• Another note:

          In 10 years how significant will 2 TB of storage be? Per this chart [wikipedia.org] the first 1.5 TB drive came out ten years ago. That was the huge drive most of us couldn't afford, many of us were running 500 GB drives (and a lot of laptop users still are). Already you could hold five 2TB accounts on a single HDD (not counting backups and everything) and that's not even the biggest drive available. How many accounts could you hold on a single drive in ten years? 20? In 30 years they'll be giggling abou

    • If I could pay a one-time charge, like buying a hard drive, or even a once a decade thing I might be on board. I seriously don't want more monthly costs.

      You're right, it's actually horribly overpriced if you do the math. What they should charge for is bandwidth, since the storage is pennies, it's transferring 2tb daily that would rack up some bills. They could charge 99 cents a month for 2tb storage and still make a killing because it's not really 2tb, most people just outgrew 200mb but haven't reached anywhere near 2tb yet.

      • I could totally get on board with this. An up-front costs for the space and then may $0.10 per GB of transfer after the first month. I could rsync everything up daily, once a week, whatever, keep my bandwidth down, while continuing to make use of my space.

  • by Anonymous Coward

    Shouldn't it be storage where you, the user, get paid? The more you use, the more you earn. After all, chances are it's all being data mined to fuel their AI algorithms and targeted advertising.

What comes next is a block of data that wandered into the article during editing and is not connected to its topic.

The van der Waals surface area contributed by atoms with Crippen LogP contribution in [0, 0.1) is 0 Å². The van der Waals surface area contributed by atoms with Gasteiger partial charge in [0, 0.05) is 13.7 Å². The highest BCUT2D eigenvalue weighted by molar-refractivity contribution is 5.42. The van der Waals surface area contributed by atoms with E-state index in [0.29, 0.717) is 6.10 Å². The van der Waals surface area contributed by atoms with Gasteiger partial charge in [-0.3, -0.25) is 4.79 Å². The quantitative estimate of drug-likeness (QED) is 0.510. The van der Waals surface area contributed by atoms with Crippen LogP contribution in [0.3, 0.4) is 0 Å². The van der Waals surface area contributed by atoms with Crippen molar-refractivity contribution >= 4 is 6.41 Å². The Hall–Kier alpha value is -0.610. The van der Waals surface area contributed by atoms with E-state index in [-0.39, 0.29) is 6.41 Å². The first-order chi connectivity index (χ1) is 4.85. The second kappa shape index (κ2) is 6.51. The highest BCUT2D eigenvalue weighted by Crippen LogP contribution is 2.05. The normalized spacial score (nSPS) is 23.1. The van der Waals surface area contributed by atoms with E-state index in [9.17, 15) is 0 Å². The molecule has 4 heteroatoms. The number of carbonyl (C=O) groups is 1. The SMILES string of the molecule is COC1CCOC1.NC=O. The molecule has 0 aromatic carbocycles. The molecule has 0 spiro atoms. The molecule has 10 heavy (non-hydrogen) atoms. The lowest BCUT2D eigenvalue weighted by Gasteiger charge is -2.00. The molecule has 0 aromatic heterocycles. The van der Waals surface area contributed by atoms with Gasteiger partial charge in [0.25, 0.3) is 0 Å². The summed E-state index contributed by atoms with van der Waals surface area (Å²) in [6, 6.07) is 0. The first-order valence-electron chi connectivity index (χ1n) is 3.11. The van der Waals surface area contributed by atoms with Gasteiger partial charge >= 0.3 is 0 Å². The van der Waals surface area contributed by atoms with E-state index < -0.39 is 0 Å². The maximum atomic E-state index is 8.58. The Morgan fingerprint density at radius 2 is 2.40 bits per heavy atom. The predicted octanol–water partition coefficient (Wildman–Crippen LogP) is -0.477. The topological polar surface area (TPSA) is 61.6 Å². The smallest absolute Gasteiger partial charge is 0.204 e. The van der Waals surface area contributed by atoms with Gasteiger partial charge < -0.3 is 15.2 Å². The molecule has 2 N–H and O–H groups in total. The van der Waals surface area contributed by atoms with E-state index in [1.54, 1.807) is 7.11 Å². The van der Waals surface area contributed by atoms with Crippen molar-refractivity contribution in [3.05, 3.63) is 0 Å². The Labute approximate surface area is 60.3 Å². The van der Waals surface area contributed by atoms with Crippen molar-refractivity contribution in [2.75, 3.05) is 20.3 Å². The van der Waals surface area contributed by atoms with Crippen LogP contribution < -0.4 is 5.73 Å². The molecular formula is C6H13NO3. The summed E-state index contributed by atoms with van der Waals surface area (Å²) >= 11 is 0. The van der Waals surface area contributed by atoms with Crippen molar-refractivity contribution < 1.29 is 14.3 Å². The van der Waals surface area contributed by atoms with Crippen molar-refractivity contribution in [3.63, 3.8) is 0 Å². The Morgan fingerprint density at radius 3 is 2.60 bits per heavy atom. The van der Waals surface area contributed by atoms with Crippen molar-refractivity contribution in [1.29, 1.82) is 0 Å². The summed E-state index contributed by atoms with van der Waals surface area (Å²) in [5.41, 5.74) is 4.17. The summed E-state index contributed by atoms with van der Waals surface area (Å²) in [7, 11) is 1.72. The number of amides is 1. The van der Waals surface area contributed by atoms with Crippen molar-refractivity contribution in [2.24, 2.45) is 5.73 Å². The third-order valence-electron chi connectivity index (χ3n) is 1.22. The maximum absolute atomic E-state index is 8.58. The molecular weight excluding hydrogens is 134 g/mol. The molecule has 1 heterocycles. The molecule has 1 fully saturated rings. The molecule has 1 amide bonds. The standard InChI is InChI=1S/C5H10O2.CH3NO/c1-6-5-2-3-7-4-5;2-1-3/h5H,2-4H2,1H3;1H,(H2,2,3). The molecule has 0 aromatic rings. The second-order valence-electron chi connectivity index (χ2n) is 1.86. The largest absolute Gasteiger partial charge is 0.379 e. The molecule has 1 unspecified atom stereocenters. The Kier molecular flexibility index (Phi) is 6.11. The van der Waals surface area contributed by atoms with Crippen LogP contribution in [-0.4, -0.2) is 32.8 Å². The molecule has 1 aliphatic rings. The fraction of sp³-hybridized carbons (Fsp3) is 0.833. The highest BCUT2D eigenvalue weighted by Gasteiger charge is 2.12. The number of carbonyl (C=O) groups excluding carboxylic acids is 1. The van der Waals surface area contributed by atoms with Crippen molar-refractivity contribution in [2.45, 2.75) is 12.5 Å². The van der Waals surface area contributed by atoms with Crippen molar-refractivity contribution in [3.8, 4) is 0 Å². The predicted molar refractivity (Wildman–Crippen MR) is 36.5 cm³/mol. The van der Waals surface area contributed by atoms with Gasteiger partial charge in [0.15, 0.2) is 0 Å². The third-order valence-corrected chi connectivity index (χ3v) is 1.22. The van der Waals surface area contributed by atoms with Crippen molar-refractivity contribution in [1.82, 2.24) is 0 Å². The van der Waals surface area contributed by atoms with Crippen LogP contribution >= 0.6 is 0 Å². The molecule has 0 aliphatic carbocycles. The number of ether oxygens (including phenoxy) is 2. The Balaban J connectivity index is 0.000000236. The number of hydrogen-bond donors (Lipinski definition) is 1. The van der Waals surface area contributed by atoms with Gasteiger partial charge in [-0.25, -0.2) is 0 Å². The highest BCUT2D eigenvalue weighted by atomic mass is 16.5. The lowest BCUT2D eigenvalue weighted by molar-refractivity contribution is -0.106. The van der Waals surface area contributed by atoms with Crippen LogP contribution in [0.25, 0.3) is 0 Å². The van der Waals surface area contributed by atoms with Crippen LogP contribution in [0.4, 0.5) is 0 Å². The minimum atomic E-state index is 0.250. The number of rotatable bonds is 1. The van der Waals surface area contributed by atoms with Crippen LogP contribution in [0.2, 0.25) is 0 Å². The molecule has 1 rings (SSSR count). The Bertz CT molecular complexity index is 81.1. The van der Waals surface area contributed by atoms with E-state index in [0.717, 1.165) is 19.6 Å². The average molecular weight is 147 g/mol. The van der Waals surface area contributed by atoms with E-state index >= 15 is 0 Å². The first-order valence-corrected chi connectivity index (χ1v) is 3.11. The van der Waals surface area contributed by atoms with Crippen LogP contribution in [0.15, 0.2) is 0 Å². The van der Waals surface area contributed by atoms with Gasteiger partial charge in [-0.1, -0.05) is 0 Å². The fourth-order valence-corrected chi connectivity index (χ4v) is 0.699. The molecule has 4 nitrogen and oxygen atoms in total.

• by Anonymous Coward

    It wasn't that long ago that files on Google Drive were disappearing if they had naughty filenames.

  • The price cuts might be driven by competition, which would be okay, or by Moore's Law and its corollaries, which would be even better, but I think this pricing probably reflects a fundamental reappraisal of the value of possessing your data. Once they have their hands on your data, you are the one with the burden of getting it away from them--and you can never be certain that they didn't retain a copy. There might even be incentivizing from the actual legal authorities to make their own work easier. After a

  • by Mr_Silver ( 213637 ) on Monday May 14, 2018 @05:06PM (#56610954)

    It would be nice if they looked at their G Suite pricing for people who simply want a couple of email addresses hanging from their own domain. Right now, if you have your own domain, Google assumes you're a business and charges accordingly.